Jules – it’s not so much “one overweight person in fashion” that stirs up the strong feelings, it’s the way that the one overweight person in question speaks about her weight as if she has done something clever, and the way the editors of certain newspapers and fashion magazines have been telling us that we should adopt her as our role model for this reason. I read an editorial a couple of months ago in which the fashion editor was urging Kate Moss to try and “take a leaf from Beth Ditto’s book” and put on some weight. The fact is, though, that if Kate Moss was Beth Ditto’s size, she would be no more healthy than she is now, and it seems ridiculous to me to derride one woman for being an unhealthy weight and praise another one for what amounts to exactly the same thing.

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  • July 6, 2007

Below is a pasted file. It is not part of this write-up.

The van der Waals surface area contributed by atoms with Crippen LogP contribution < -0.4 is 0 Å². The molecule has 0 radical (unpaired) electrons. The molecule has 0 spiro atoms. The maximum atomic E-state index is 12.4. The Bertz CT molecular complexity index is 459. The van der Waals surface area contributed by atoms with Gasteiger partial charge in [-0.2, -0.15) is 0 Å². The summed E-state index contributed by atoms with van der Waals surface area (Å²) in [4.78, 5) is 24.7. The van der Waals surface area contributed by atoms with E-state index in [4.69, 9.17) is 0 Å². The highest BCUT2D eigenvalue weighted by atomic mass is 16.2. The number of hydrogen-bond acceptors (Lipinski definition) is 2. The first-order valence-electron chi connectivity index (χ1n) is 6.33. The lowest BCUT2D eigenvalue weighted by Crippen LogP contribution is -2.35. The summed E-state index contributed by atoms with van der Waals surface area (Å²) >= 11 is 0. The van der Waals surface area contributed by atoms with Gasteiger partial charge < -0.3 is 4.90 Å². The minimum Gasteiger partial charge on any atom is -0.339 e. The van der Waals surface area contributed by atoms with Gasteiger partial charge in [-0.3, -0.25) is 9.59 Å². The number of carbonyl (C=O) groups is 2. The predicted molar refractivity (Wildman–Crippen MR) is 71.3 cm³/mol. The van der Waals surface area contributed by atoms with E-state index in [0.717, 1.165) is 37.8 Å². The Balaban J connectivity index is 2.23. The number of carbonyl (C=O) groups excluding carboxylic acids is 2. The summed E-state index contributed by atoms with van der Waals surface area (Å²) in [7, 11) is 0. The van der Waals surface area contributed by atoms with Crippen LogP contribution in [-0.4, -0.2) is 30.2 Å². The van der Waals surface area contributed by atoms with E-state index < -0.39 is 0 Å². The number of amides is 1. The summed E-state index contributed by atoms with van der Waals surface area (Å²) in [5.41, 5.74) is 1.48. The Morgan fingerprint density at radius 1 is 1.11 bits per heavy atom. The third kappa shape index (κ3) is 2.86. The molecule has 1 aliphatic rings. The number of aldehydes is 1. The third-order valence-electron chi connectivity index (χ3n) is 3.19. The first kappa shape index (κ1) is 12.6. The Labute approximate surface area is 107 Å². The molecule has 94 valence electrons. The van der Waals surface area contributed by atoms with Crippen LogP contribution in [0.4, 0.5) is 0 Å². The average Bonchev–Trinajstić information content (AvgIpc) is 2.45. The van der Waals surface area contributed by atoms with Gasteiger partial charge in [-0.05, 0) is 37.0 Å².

Robyn

    It seems like all my postings are posting twice, so I don’t know what I’m doing wrong. Hopefully this one won’t.
    Anyway, I started realizing we may not be talking about the same sizes — are a U.S. and U.K. size 2 the same, more or less?

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  • July 6, 2007

    Amber

    Hi Robyn,
    No, our sizes are different and we don’t have size 2. The lowest ours go down to is a size 4 although it’s still pretty rare to see size 4 (or even size 6) in stores.

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  • July 6, 2007

    Jules

    I am no fan of Beth Ditto but in a way I think she has “done something clever” not by being an over weight person but by being an over weight person who is talked about by the fashion press. I work with teenegers who have anorexia and they are constantly subjected to media images of women who look like them. It makes it really difficult to get them to accept that their bodies are not healthy. Hopefully the media will move towards representing a greater variety of shapes and sizes.

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  • July 7, 2007

    Robyn